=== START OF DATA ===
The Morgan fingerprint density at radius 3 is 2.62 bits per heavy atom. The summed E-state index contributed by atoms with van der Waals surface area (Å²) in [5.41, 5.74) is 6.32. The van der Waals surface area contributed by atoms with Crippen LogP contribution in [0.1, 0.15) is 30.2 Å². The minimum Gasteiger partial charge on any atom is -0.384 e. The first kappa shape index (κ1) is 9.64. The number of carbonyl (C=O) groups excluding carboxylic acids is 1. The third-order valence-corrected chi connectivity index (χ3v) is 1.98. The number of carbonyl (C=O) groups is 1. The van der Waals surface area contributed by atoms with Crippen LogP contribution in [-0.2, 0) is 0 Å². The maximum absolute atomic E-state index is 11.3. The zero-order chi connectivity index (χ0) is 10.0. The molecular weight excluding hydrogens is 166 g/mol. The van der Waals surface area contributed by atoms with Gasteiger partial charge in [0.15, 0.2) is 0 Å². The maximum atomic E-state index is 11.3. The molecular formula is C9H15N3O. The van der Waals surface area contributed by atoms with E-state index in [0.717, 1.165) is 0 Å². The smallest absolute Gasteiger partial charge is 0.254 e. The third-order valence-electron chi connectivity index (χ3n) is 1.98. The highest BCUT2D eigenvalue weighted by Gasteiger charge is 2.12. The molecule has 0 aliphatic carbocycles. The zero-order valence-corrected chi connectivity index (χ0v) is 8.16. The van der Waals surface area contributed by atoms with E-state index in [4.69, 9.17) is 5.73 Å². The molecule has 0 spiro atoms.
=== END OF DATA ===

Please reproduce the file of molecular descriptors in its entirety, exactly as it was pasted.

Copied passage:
The Morgan fingerprint density at radius 3 is 2.62 bits per heavy atom. The summed E-state index contributed by atoms with van der Waals surface area (Å²) in [5.41, 5.74) is 6.32. The van der Waals surface area contributed by atoms with Crippen LogP contribution in [0.1, 0.15) is 30.2 Å². The minimum Gasteiger partial charge on any atom is -0.384 e. The first kappa shape index (κ1) is 9.64. The number of carbonyl (C=O) groups excluding carboxylic acids is 1. The third-order valence-corrected chi connectivity index (χ3v) is 1.98. The number of carbonyl (C=O) groups is 1. The van der Waals surface area contributed by atoms with Crippen LogP contribution in [-0.2, 0) is 0 Å². The maximum absolute atomic E-state index is 11.3. The zero-order chi connectivity index (χ0) is 10.0. The molecular weight excluding hydrogens is 166 g/mol. The van der Waals surface area contributed by atoms with Gasteiger partial charge in [0.15, 0.2) is 0 Å². The maximum atomic E-state index is 11.3. The molecular formula is C9H15N3O. The van der Waals surface area contributed by atoms with E-state index in [0.717, 1.165) is 0 Å². The smallest absolute Gasteiger partial charge is 0.254 e. The third-order valence-electron chi connectivity index (χ3n) is 1.98. The highest BCUT2D eigenvalue weighted by Gasteiger charge is 2.12. The molecule has 0 aliphatic carbocycles. The zero-order valence-corrected chi connectivity index (χ0v) is 8.16. The van der Waals surface area contributed by atoms with E-state index in [4.69, 9.17) is 5.73 Å². The molecule has 0 spiro atoms.